Feature

Secondary schooling and the new futures for education

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Lisa Tunnell draws out the lessons from the pandemic

The Covid-19 crisis has exposed the faults and inequalities of the system we live under. This is as true of the education systems as in other areas of life. Many educational issues have been exposed, such as the unequal access to distance learning, the poor provision of Free School Meals and the push for an unsafe wider reopening of schools. However, the pandemic has also shown the importance of schools, not just as places of learning, but as hubs of the community.

Vygotsky, social environment and development

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The 1917 Revolution created a breakthough in materialist theory of learning, writes Shirley Franklin

Vygotsky lived in Russia between 1896 and 1934. He was driven by his commitment to promote the development of children and adults and to create the best possible educational opportunities for the population of revolutionary Russia. All aspects of his approach to psychology and theory of children’s development — play, thinking, learning, language, the zone of proximal development, working with people with learning difficulties, mental health issues and more — are rooted in a social and materialist theory of learning.

Intelligence and the human spirit

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Fraudulent IQ tests, rote learning and unimaginative teaching shape modern education but, argues John Parrington, playtime, culture and imagination are the true foundations of creativity.

The ability to think rationally is an essential feature of being human, but it is hard to imagine how our species could have gone from living in caves to sending rovers to Mars in the space of 40,000 years without another crucial element — our creative impulse. Both Einstein and Picasso believed that their respective genius in science and art was based upon an ability to view the world as would a child. But clearly there is a difference between an adult with a childlike ability to think outside the box, and actually being a child.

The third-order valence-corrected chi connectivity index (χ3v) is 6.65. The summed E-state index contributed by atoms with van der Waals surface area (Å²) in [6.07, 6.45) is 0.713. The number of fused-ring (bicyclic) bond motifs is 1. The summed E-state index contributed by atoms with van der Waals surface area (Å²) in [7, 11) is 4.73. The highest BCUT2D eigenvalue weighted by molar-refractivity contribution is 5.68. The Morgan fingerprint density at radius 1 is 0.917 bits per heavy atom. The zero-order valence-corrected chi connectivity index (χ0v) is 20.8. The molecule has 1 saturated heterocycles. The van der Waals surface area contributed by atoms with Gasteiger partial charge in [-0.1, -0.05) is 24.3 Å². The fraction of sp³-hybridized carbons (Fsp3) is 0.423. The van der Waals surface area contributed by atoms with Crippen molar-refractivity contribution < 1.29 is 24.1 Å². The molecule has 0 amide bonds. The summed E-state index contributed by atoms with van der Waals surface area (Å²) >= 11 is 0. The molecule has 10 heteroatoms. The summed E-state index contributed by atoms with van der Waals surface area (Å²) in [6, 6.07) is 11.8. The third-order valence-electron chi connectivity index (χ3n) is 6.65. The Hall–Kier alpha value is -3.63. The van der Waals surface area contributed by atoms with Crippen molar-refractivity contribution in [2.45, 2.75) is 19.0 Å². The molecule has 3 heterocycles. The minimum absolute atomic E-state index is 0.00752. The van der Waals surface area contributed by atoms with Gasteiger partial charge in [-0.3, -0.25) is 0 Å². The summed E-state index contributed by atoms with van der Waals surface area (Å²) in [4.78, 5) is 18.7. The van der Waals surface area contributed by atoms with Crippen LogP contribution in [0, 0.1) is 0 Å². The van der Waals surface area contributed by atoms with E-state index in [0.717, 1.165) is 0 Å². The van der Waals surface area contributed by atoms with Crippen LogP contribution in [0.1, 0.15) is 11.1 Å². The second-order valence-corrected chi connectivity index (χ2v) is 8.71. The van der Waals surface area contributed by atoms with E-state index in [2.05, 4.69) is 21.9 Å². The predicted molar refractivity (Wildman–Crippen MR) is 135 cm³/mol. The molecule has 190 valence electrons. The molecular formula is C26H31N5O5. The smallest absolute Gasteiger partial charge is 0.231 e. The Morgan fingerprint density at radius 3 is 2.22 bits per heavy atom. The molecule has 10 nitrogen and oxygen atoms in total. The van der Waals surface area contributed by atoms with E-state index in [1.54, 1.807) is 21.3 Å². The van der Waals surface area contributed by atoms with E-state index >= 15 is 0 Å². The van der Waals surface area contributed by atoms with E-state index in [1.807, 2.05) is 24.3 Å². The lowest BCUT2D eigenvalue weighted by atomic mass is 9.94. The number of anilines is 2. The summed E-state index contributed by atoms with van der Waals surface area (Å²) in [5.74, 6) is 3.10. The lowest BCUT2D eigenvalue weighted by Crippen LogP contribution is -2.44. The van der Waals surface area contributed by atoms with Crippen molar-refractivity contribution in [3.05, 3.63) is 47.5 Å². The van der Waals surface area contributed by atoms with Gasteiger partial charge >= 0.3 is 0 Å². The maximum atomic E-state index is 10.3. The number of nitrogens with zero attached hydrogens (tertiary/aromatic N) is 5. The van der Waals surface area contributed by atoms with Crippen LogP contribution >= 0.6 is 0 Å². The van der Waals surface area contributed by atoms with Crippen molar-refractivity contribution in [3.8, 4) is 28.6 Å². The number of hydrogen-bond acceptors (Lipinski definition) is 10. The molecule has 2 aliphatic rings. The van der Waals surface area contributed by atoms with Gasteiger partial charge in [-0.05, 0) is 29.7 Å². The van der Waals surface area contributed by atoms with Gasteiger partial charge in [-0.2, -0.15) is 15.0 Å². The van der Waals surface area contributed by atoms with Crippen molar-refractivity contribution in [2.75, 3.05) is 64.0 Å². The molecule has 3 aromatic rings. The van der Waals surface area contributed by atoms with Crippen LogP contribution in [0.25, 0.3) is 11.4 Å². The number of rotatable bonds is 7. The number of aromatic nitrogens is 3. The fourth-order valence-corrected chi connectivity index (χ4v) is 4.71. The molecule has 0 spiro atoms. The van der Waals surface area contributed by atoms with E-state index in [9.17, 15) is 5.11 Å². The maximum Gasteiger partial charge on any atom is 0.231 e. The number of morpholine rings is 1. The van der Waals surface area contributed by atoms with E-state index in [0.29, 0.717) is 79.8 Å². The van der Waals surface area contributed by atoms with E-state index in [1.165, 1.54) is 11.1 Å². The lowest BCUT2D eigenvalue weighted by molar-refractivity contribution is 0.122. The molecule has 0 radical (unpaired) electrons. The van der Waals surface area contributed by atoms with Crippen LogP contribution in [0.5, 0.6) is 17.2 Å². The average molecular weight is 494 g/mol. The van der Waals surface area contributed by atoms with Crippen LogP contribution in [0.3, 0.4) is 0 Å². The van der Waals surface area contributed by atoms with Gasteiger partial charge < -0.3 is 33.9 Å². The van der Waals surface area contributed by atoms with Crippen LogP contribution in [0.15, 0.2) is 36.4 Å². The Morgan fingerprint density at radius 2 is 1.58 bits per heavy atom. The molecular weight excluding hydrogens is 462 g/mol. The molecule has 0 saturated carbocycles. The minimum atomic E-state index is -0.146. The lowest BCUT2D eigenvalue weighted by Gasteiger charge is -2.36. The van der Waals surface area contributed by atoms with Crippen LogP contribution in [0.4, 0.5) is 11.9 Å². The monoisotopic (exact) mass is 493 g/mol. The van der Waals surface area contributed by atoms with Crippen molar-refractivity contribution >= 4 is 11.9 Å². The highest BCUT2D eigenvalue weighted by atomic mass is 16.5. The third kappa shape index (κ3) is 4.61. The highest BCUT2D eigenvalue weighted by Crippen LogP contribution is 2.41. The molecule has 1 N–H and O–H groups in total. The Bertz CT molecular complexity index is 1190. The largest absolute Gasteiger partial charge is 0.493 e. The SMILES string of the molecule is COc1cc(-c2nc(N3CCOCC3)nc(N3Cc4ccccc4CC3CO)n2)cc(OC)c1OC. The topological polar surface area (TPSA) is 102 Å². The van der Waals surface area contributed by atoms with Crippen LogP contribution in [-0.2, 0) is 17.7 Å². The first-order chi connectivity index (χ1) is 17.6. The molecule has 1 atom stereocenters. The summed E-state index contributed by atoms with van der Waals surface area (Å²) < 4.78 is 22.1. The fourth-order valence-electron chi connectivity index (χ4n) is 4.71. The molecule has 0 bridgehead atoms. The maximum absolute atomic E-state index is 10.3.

How we can defund the racist police

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The death of George Floyd catapulted the demand to abolish the police into the mainstream of US politics, writes Thomas Hummel. It is a call that all socialists support, but the changes do not run deep enough.

The roots of the police in the United States reach back in two directions. On the one hand, their formation is directly connected to pre-Civil War slave patrols. These armed groups of white men would hunt down runaway slaves trying to make their way north. On the other, their origin traces back to the growth of large industrial centres in the north. With the rapid expansion of these cities the rich needed to protect their wealth and property from the poor immigrants they employed who lived in conditions of deprivation.

China’s rise and the threat of a new cold war

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The phenomenal growth of Chinese military power is challenging the post-war hegemony in the Pacific, but it remains dependent on the US for its future economic stability, writes Adrian Budd

The Phase One Trade Deal signed by Donald Trump and Chinese Vice Premier Liu He in January marked a cease-fire in the twoyear tariff war between the US and China, the world’s major economic powers. The US reduced tariffs on certain Chinese exports while China agreed to increase imports from the US and improve protection of US intellectual property rights. Since then US-China relations have unravelled rapidly and are at their lowest ebb since the Tiananmen Square massacre in 1989.